Cyber Security Month continues on The Washington Trust Company Blog with a number of steps you can take to protect yourself and your finances online. The news often includes reports about thieves gaining access to sensitive personal information that can be used to commit fraud or steal money, sometimes involving major security breaches at large companies such as retailers. "These reports may cause some consumers to be skeptical about engaging in even the simplest financial transactions, but that is unrealistic for most people, especially in today's online and electronic world," said Michael Benardo, Chief of the FDIC's Cyber Fraud and Financial Crimes Section. "That's why it's important to be vigilant about protecting your finances by taking some reasonable precautions."

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National Cyber Security Awareness Month

The Internet is part of everyone’s life, every day. We use the Internet at work, home, for enjoyment, and to connect with those close to us. However, being constantly connected brings increased risk of theft, fraud, and abuse. No country, industry, community, or individual is immune to cyber risks. As a nation, we face constant cyber threats against our critical infrastructure and economy. As individuals, cybersecurity risks can threaten our finances, identity, and privacy. Since our way of life depends on critical infrastructure and the digital technology that operates it, cybersecurity is one of our country’s most important national security priorities, and we each have a role to play—cybersecurity is a shared responsibility.

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Your Wallet: A Loser's Manual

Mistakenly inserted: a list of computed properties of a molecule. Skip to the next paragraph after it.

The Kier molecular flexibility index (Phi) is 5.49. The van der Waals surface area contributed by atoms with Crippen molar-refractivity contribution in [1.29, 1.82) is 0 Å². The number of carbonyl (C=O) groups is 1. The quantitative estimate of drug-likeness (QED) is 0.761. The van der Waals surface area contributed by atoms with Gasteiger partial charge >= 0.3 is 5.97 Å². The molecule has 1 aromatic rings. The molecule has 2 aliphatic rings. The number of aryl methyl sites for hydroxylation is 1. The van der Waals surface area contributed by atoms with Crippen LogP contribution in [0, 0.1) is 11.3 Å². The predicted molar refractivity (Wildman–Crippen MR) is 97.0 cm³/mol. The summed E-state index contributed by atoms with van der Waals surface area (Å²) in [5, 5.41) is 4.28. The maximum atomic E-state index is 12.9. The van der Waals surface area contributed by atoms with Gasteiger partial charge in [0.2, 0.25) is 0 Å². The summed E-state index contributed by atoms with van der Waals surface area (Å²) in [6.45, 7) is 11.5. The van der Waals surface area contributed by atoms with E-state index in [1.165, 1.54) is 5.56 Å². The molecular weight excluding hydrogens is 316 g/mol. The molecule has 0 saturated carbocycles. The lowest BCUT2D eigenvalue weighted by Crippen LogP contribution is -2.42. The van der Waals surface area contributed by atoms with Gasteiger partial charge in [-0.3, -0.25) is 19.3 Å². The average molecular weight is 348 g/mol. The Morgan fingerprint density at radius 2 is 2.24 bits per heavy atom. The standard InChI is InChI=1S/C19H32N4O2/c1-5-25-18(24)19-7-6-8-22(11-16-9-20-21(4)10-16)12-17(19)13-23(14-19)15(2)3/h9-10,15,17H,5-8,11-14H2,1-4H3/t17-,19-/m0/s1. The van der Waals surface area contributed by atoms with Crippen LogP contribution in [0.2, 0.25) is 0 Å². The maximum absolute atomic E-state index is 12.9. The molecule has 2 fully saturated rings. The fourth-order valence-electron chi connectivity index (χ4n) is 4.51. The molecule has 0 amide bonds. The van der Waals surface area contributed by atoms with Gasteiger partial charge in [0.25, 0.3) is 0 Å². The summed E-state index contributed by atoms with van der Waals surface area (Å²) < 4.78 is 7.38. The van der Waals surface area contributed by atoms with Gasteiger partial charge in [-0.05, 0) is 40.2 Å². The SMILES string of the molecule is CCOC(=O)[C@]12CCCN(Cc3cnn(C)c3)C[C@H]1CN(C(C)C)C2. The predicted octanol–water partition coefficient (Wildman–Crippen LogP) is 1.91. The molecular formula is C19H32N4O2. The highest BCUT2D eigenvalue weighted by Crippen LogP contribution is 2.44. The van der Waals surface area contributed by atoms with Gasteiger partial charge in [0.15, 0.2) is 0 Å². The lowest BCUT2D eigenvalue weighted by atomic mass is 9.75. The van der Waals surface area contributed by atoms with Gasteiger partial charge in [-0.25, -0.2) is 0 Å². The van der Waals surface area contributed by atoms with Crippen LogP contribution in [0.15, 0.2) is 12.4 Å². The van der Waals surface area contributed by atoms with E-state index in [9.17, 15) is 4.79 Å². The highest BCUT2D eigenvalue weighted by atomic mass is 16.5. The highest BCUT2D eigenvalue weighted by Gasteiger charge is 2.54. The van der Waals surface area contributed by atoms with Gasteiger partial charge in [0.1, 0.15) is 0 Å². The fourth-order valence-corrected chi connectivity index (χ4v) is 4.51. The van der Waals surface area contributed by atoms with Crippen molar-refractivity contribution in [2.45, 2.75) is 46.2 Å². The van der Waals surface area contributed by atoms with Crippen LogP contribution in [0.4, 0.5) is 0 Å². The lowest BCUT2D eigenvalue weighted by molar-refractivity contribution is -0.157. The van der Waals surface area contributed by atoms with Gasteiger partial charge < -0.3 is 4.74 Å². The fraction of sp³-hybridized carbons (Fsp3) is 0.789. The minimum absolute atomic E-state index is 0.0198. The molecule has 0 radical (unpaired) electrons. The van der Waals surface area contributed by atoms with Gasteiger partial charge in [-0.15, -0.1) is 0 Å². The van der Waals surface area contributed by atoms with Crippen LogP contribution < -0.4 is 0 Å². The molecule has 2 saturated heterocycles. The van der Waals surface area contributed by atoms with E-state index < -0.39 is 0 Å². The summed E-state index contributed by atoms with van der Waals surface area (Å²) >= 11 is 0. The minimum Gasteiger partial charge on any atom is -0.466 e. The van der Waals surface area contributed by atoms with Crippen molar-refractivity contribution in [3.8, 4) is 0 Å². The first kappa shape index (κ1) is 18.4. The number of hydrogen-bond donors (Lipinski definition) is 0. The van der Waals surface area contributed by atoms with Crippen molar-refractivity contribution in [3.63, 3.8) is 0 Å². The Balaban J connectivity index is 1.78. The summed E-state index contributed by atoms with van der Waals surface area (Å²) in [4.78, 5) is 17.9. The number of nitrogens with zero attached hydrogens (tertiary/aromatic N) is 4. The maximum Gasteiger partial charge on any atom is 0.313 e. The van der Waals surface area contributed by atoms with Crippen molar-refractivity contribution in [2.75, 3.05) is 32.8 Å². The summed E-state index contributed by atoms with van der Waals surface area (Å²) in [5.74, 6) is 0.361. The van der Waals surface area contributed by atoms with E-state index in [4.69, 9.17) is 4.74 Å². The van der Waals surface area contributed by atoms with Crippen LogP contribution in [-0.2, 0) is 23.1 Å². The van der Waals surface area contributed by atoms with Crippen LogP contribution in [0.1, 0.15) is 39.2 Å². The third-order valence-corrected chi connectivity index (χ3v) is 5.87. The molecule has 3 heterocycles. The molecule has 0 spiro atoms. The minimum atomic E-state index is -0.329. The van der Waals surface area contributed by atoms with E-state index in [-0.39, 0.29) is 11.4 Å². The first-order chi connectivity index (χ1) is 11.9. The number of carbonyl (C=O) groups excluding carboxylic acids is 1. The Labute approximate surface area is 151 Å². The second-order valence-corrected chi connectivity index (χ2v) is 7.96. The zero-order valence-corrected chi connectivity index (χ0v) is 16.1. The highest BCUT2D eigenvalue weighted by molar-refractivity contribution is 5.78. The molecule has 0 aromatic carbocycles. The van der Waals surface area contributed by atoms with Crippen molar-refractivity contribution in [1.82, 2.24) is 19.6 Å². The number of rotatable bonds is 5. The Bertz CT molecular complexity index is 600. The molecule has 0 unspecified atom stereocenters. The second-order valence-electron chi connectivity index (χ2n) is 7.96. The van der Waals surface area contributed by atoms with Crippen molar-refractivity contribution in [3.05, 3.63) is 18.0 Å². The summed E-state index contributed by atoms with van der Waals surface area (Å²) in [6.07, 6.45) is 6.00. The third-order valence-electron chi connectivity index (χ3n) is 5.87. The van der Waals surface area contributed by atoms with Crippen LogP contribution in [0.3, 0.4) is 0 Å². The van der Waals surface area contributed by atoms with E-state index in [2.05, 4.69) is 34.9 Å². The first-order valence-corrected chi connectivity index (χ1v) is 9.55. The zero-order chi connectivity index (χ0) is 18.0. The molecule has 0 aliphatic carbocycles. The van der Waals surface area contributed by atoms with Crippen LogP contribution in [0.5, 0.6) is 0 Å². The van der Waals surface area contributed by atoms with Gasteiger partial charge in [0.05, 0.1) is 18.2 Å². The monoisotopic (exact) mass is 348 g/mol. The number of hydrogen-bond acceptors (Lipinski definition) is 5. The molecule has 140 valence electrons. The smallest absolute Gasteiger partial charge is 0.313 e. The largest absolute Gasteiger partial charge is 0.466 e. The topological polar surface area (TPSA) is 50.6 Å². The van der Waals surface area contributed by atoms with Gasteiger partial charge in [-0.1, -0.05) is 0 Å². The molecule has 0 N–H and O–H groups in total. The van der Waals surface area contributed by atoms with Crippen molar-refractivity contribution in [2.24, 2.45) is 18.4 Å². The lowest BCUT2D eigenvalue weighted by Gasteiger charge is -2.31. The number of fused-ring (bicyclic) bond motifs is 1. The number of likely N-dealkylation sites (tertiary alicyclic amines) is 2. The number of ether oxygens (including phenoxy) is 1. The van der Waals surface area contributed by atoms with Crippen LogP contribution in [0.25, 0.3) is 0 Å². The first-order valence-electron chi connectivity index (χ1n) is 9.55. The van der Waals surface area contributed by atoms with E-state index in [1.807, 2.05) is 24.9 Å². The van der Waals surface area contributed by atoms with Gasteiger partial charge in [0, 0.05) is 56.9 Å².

Consider this: Your wallet is stolen. You immediately call your bank and credit card company to report the problem, close old accounts and open new ones. You even remember to call the Social Security Administration to notify them that you had your Social Security card in your wallet. At the end of the day, you feel fairly confident that the incident is behind you.

But weeks later you receive past-due notices on bills for merchandise you never purchased, and a few months later your application for an auto loan gets rejected because someone has used your name and Social Security number to open new accounts and run up thousands of dollars in debt. The good news: Your actual liability for these unauthorized purchases is limited by law or industry standards. The bad news: It's likely that you'll spend many frustrating hours trying to clear your name and straighten out your credit history.

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5 Tips To Protect Your Finances While Using Mobile Banking

1. Keep Track of your Mobile Device: Perhaps the biggest risk is also the reason why mobile banking is so popular -- mobile devices are easy to carry around everywhere we go. If your device has a digital locking mechanism you should use it. Some devices require you to trace a pattern or insert a PIN. While it might slow you down to have to enter a PIN each time you want to use your phone, that layer of security might be enough to keep a thief from accessing your bank account before you can report your phone as missing.

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The opinions expressed in this newsletter are those of the author and may not reflect those of The Washington Trust Company. The information in this report has been obtained from sources believed to be reliable, but its accuracy and completeness are not guaranteed. Any opinions expressed herein are subject to change at any time without notice. Any person relying upon this information shall be solely responsible for the consequences of such reliance. Performance is historical and does not guarantee future results.